Climate change will cut crop yields: study

August 15, 2017

Climate change will have a negative effect on key crops such as wheat, rice, and maize, according to a major scientific report out Tuesday that reviewed 70 prior studies on global warming and agriculture.

How friction evolves during an earthquake

August 15, 2017

By simulating earthquakes in a lab, engineers at Caltech have documented the evolution of friction during an earthquake—measuring what could once only be inferred, and shedding light on one of the biggest unknowns in earthquake ...

4 comments

Adjust slider to filter visible comments by rank

Display comments: newest first

Joker23
2 / 5 (8) May 17, 2017
Listening to and reading articles like this tell me the Author(s) consider the Human Race to be the cause of everything bad that happens in the world. We're bad because we want dams to generate electricity, and coal to Generate electricity. The animals we eat use up resources and generate greenhouse gas. After listening to each article one's eyes glaze over and the credibility of the articles are perceived as over reaction by people with an agenda and it destroys credibility. What is the solution? Wind energy.........? what happens when we FINALLY discover that, aside from killing millions of birds, the wind generators are disrupting the wind patterns of the world and THAT is what is causing Global Warming? Start building your grass thatch huts and rendering fat for candles.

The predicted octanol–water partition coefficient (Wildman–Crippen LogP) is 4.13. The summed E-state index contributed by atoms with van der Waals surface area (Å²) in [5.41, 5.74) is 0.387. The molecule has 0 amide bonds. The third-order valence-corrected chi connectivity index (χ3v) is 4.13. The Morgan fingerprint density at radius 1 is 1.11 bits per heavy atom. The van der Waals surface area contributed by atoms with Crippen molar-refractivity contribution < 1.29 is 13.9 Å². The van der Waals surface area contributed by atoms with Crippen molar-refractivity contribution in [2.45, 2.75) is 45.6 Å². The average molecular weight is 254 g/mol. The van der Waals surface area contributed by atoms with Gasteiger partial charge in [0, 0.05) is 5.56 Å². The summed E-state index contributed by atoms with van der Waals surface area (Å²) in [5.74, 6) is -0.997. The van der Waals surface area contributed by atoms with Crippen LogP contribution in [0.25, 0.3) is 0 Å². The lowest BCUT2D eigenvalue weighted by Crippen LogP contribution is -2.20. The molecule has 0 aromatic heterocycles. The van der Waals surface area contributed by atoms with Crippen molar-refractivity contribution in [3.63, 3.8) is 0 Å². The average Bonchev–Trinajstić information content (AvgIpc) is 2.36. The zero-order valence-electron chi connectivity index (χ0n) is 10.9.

SamB
3 / 5 (2) May 17, 2017
So, that means we should drain the great lakes (and any other lakes for that matter) so that all that organic carbon can get out to the ocean. Or are 'natural' lakes somehow blessed?

If man dams a river or a landslide dams a river, I really don't see how this organic carbon would know the difference.
antialias_physorg
5 / 5 (5) May 17, 2017
Listening to and reading articles like this tell me the Author(s) consider the Human Race to be the cause of everything bad that happens in the world.

Then you should probably read it again, because none of what you claim is said by the author(s).

what happens when we FINALLY discover that, aside from killing millions of birds, the wind generators are disrupting the wind patterns of the world and THAT is what is causing Global Warming?

Since global warming was happening before we started to put up wind generators in numbers: what are you babbeling about?
(Hint: Warming is a result of putting excess energy from sequetered sources into the system, wind generators are taking it out of the system and the use of that energy is putting it back. Windpower is a close to a zero sum game)
mtnphot
not rated yet May 20, 2017
If man dams a river or a landslide dams a river, I really don't see how this organic carbon would know the difference.

A lot of the ocean's nutrients come from rivers. if they are dammed the carbon may be sequestered, along with phosphorus and other nutrients required to fix carbon in the ocean.

Please sign in to add a comment. Registration is free, and takes less than a minute. Read more

Click here to reset your password.
Sign in to get notified via email when new comments are made.